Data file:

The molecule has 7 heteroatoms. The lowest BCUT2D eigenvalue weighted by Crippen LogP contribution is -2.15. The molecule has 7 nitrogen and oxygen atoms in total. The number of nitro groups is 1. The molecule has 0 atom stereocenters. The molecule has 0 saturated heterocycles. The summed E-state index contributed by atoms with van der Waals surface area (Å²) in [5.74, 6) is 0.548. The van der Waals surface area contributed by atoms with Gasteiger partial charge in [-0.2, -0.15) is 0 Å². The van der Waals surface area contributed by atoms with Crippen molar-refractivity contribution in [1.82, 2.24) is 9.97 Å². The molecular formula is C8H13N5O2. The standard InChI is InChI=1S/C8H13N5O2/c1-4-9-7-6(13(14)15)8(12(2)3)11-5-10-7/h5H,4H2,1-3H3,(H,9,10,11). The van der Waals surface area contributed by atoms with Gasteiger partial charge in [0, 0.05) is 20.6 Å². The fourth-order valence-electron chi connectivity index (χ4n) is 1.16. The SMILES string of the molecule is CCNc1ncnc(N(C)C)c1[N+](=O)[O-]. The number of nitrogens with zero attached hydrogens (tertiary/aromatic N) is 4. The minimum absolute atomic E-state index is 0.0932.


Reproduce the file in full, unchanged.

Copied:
The molecule has 7 heteroatoms. The lowest BCUT2D eigenvalue weighted by Crippen LogP contribution is -2.15. The molecule has 7 nitrogen and oxygen atoms in total. The number of nitro groups is 1. The molecule has 0 atom stereocenters. The molecule has 0 saturated heterocycles. The summed E-state index contributed by atoms with van der Waals surface area (Å²) in [5.74, 6) is 0.548. The van der Waals surface area contributed by atoms with Gasteiger partial charge in [-0.2, -0.15) is 0 Å². The van der Waals surface area contributed by atoms with Crippen molar-refractivity contribution in [1.82, 2.24) is 9.97 Å². The molecular formula is C8H13N5O2. The standard InChI is InChI=1S/C8H13N5O2/c1-4-9-7-6(13(14)15)8(12(2)3)11-5-10-7/h5H,4H2,1-3H3,(H,9,10,11). The van der Waals surface area contributed by atoms with Gasteiger partial charge in [0, 0.05) is 20.6 Å². The fourth-order valence-electron chi connectivity index (χ4n) is 1.16. The SMILES string of the molecule is CCNc1ncnc(N(C)C)c1[N+](=O)[O-]. The number of nitrogens with zero attached hydrogens (tertiary/aromatic N) is 4. The minimum absolute atomic E-state index is 0.0932.